WASHINGTON – The number of Maryland college students on a waiting list for state-sponsored financial aid increased almost 50 percent this fall, as government funding was stagnant while tuition and the number of college applicants increased.
The Maryland Higher Education Commission has 9,281 students on its waiting list this year, compared to 6,301 last year. Commission officials do not know yet how much total aid they will give out, but they expect it to be around last year’s $79 million.
The stagnant aid picture comes as 2003-2004 tuitions at the University System of Maryland were raised by an average of 13 percent — 16 percent at Salisbury University and the University of Maryland, College Park — which was on top of an “emergency” 5 percent mid-year tuition increase at all campuses except Coppin State College and University College.
“Unfortunately the state is in real tough budgetary times, and there’s not an agency that hasn’t been affected by budget cuts,” said Linda West, a higher education commission spokeswoman.
West said the commission did manage to renew aid for all students who got assistance last year.
“If you’re a student already in the pipeline, we don’t want to tell you (that) you have to come out of school,” she said.
Andrea Hunt, director of the commission’s office of student financial assistance, said waiting-list students will get awards as cancellations occur.
Hunt said the agency did distribute some new awards this fall, but not as many as in previous years. “Funding is pretty much flat” for the state’s largest need-based awards, she said.
Some grants, like Maryland’s Hope scholarships, were not offered to new applicants this fall. Hope offered about $18.4 million to 4,946 people in the 2001-2002 school year.
The number of awards remained steady at about 45,000 between 2001-2002 and 2002-2003, even as the amount of money available inched up from $76 million to $79 million. Officials have not tallied how many awards were granted this year, when available funds remained about the same as last year.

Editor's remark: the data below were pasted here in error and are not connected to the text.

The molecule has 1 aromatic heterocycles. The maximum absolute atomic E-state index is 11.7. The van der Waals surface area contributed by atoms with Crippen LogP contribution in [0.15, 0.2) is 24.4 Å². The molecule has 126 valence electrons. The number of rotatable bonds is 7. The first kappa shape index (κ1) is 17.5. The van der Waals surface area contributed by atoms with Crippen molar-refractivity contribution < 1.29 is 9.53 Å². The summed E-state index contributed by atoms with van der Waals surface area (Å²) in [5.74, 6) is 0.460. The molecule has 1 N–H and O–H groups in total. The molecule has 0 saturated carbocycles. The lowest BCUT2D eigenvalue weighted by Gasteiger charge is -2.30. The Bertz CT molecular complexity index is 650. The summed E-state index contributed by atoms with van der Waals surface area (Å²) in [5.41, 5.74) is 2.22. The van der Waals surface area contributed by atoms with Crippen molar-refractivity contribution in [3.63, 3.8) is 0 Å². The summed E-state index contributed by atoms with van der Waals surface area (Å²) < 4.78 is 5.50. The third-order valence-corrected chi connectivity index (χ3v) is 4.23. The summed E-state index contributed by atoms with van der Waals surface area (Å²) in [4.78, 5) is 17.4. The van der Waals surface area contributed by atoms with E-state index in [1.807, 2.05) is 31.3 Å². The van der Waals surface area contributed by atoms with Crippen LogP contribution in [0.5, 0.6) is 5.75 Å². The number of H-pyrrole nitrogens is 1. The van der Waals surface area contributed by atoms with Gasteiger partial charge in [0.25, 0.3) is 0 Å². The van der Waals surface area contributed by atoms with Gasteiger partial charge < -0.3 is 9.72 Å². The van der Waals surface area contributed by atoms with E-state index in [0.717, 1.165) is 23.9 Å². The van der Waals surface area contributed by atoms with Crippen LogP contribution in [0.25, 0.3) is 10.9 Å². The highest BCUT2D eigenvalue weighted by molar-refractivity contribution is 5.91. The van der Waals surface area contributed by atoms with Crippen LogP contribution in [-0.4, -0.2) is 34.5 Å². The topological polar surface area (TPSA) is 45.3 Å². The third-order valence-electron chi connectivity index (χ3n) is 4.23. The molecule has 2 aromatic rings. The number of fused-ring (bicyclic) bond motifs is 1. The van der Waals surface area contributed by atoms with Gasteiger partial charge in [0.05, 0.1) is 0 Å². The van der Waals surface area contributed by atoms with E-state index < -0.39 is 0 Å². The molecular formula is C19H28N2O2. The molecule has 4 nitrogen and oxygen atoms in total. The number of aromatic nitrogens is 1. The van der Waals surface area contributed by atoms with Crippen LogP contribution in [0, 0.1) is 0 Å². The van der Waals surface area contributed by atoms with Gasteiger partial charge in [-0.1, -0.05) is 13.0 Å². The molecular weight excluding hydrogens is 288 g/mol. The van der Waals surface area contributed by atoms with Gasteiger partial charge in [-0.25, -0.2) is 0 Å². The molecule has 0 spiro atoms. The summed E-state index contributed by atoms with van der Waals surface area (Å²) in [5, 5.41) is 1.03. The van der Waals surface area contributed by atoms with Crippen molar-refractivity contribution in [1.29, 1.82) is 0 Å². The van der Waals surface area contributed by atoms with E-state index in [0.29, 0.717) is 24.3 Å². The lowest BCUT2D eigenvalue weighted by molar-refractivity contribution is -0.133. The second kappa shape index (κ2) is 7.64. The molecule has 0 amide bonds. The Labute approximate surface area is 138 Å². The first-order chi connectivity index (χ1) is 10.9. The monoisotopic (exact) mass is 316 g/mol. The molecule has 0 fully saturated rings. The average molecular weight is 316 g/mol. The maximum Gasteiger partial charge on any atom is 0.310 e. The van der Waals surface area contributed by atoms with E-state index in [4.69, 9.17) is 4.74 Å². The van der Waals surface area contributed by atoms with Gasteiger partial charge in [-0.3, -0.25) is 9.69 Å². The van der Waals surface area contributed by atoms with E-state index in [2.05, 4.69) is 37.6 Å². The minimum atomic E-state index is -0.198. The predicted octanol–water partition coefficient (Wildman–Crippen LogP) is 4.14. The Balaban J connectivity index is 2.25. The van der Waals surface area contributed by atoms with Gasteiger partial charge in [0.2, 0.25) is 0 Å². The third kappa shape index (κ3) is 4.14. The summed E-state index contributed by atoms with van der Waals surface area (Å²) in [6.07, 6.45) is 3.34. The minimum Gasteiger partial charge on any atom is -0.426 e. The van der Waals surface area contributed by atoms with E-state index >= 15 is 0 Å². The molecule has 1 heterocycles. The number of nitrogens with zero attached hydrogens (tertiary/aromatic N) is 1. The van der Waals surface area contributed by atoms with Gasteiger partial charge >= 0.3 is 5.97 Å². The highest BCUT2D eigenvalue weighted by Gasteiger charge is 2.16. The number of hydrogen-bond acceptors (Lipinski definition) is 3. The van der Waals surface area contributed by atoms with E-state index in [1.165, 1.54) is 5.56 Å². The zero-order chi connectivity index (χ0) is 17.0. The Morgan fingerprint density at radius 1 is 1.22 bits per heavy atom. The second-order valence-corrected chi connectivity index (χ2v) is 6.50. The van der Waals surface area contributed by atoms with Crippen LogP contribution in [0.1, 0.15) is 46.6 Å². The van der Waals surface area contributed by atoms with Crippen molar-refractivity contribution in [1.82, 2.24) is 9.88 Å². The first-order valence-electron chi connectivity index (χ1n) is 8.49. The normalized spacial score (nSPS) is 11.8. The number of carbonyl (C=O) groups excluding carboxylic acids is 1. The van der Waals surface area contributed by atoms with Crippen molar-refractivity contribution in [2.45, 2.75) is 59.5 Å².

Hunt could not say if funding will remain stagnant next year, but said the commission has asked for additional money from the state.
“Those students in lower-income brackets, they’re not going to have as much assistance,” Hunt said. “They’re either going to have to go to work part time or go to school for a semester, then take a semester off to work.”
Meanwhile, demand for aid appears to be going up. Last school year, 133,692 Marylanders filed the Free Application for Federal Student Aid (FAFSA), the nationwide form that determines aid eligibility. That was up from 118,537 applications from Maryland in the 2001-2002 school year, a 12 percent increase.
“This year and next year are going to be very hard for students,” said Mark Kantrowitz, publisher of the Web site finaid.org. “When state support of higher education goes down or remains flat, state tuitions tend to go up tremendously.”
But he is optimistic that the situation could change in the near future.
“Every past time that states have done this . . . it’s only lasted for a couple years,” Kantrowitz said. “Given that we’re entering the third year where states have had double-digit tuition increases, (I see) the year after that improving.”